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Tax & Assurance Guidance

VIE Consolidation Exemption and Other Accounting Updates

Posted on February 25, 2014 by

Dave Van Damme

Dave Van Damme

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Private Company Council – Generated US GAAP Updates

VIE Consolidation Exemption

On February 19, 2014, the Financial Accounting Standards Board (“FASB”) endorsed the Private Company Council (“PCC”) initiated accounting alternative that will offer private companies an exemption from applying the variable interest entity (“VIE”) consolidation model to certain common control leasing arrangements.

The FASB expects to issue the final standard in late March of 2014, and early adoption will be available for private companies’ financial statements ready for issuance immediately when the final standard is issued.

What does this mean to you?

It is anticipated that this exemption to the VIE consolidation model will provide relief to many private companies from the costly and unnecessary consolidated presentation of certain real estate leasing entities with their related party operating entities.

Recently Issued US GAAP Updates (PCC Related)

On January 16, 2014, the FASB issued two updates to US GAAP, ASU 2014-02 Intangibles – Goodwill and Other (Topic 350): Accounting for Goodwill and ASU 2014-03, Derivatives and Hedging (Topic 815): Accounting for Certain Receive-Variable, Pay-Fixed Interest Rate Swaps – Simplified Hedge Accounting Approach.

The amendments in both ASU 2014-02 and 2014-03 are effective for annual periods beginning after December 15, 2014. Earlier application is permitted.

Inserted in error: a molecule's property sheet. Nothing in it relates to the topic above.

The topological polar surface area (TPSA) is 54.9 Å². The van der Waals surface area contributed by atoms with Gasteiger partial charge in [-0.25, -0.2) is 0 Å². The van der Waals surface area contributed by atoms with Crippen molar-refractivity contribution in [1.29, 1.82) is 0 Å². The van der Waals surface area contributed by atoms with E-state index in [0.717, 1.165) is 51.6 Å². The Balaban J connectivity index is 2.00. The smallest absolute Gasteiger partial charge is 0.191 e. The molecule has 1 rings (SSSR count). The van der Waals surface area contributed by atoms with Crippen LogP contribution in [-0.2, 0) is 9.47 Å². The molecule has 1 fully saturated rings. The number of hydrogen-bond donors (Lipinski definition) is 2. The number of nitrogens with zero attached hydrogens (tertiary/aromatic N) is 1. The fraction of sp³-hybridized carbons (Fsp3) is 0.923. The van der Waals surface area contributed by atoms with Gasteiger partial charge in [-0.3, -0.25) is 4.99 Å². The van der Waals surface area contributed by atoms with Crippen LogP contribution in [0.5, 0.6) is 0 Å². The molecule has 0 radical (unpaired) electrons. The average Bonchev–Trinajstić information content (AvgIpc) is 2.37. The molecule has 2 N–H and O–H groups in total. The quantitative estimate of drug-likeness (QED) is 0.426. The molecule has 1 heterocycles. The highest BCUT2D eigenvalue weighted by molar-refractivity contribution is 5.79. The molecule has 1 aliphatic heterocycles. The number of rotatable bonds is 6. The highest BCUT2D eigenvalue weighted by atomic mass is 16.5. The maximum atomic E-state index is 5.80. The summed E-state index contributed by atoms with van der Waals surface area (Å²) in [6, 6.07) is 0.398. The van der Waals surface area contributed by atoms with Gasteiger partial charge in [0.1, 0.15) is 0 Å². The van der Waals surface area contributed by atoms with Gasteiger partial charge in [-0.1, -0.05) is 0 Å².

What does this mean to you?

The provisions of (Topic 350): Accounting for Goodwill allows a private company to amortize goodwill on a straight-line basis over 10 years, or less if appropriate. The requirement for impairment testing of goodwill is expected to be less frequent.

The provisions of (Topic 815): Accounting for Certain Receive-Variable, Pay-Fixed Interest Rate Swaps – Simplified Hedge Accounting Approach will result in income statement charges for interest expense to be similar to the amount that would result if the entity had directly entered into a fixed-rate borrowing instead of a variable-rate borrowing and a swap agreement. These provisions remove the requirement to have hedge documentation in place at the date of the hedge inception as required by current US GAAP. The complexity of the documentation requirements have precluded many private companies from adopting hedge accounting and caused significant income statement volatility. In addition, the requirements to include the fair value footnote disclosures, often considered lengthy and confusing, are not required for swaps adopting these accounting provisions.

Financial Reporting Framework for Small and Medium Sized Entities (“FRF for SMEs”) Issued by the AICPA

The FRF for SMEs issued by the AICPA in June of 2013 is an “Other Comprehensive Basis of Accounting” framework available to non-public entities. The FRF for SMEs framework provides relief to privately held companies from many complex, onerous, and costly accounting requirements and disclosures. We have assisted several of our clients adopt the FRF for SMEs framework with very successful results. Clients and lenders have enjoyed the ease of analysis provided by the concise and transparent presentation.

How can we help you?

Your Clayton & McKervey advisor and engagement team are available to guide you through the various accounting alternatives available and help you determine the most beneficial financial statement presentation for your needs today and in your future.

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Dave Van Damme

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Leading the firm's advisory & assurance group, Dave supports closely held businesses with audits, financial reporting and fraud analysis.

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